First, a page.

St Bernard to the monk Oger
If that horrible fear ever knocks at the door of your soul to terrify it, and to suggest that your service to God cannot be accepted, and that your penitence is unfruitful because that in which God has been offended by you cannot be amended; do not receive it even for a moment, but reply with confidence: I have done wrong indeed, but it is done and cannot be undone. Who knows if God has foreseen that good should come to me out of it, and that He who is good has willed to do me good even from my evil? Let Him then punish the evil which I have done, but let the good which He had provided for remain. The goodness of God knew how to use our ill-governed wills and actions to the beauty of the order which He established, and often, in His goodness, even to our benefit. O indulgent bounty of Divine love towards the sons of Adam! which does not cease to load us with benefits, not only where no merit was found, but often even where entire demerit was seen. But let us return to you. According to the two kinds of fear which are distinguished above, I wish you to fear, and yet not to fear; to presume, and yet not to presume. To feel that you may repent, not to feel that you may have confidence; and again, to have confidence that you may not distrust, and not to be confident that you may not grow inactive…
For, in truth, what do we appear to people of the world to do except indulge in folly, since what they seek with eagerness in this world we, on the contrary, shun, and what they avoid we eagerly seek? Upon the eyes of all we produce the effect of jugglers and tumblers, who stand or walk on their hands, contrary to human nature, with their heads downwards and feet in the air. But our foolish game has nothing boyish in it, nothing of the spectacle at the theatre, which represents low actions, and with effeminate and corrupt gestures and bendings provoke the passions, but it is cheerful, honourable, grave, decent, and capable of delighting even the celestial beings who gaze upon it. This it was he was engaged in, who said, We are made a spectacle to Angels and to men (1 Cor. iv. 9). May it be ours also in this meantime, that we may be ridiculed, confounded, humiliated, until He shall come who puts down the powerful and exalts the humble, to fill us with joy and glory, and to raise us up for ever and ever….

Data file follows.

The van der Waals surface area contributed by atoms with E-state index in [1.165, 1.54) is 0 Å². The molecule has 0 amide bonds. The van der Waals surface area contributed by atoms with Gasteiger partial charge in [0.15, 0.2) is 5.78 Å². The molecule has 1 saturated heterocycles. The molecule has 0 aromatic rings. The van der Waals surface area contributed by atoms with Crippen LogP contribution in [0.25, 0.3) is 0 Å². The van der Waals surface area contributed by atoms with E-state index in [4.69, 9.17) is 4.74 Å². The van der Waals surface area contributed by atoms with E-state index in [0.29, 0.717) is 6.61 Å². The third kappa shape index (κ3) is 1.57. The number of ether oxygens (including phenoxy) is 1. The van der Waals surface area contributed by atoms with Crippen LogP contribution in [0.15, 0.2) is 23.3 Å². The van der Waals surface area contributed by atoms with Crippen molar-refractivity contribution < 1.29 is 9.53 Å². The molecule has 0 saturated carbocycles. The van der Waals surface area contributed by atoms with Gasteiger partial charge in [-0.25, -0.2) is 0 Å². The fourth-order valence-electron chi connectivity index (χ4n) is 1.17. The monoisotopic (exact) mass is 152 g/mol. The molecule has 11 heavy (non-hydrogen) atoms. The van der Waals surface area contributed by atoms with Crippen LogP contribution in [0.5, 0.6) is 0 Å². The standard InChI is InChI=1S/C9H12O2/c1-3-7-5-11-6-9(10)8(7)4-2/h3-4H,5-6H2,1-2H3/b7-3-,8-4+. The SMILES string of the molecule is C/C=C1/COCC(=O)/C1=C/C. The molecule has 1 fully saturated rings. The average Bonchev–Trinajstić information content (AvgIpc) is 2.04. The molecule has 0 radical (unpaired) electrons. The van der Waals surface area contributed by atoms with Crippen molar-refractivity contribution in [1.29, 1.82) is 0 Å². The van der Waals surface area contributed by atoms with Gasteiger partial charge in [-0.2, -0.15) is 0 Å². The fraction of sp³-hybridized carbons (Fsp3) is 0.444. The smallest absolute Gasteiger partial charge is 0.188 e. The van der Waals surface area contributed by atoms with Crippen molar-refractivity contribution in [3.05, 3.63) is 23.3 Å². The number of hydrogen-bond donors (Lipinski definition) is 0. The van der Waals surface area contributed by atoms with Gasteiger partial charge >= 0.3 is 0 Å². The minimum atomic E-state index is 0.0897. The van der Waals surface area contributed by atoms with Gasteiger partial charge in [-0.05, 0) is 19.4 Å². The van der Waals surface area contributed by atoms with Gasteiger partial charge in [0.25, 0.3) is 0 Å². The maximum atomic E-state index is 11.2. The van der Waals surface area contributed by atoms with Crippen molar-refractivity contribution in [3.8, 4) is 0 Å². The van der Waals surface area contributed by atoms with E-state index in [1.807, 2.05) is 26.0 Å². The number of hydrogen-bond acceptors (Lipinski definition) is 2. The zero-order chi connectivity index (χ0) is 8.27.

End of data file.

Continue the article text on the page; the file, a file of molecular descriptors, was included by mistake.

It is a labour for each of us to scribble to the other, and for our messengers a fatigue to carry our letters from the one to the other, but the heart feels neither labour nor fatigue in loving. Let those things cease, then, which without labour cannot be carried on, and let us practise only that which, the more earnestly it is done, seems to cost the less labour. Let our minds, I say, rest from dictating, our lips from conversing, our fingers from writing, our messengers from running to and fro. But let not our hearts rest from meditating day and night on the law of the Lord, which is the law of love. The more we cease to be occupied in doing this the less quiet shall we enjoy, and the more engrossed we are in it, so much the more calm and repose we shall feel from it. Let us love and be loved, striving to benefit ourselves in the other, and the other in ourselves. For those whom we love, on those do we rely, as those who love us rely in turn on us. Thus to love in God is to love charity, and therefore it is to labour for charity, to strive to be loved for the sake of God.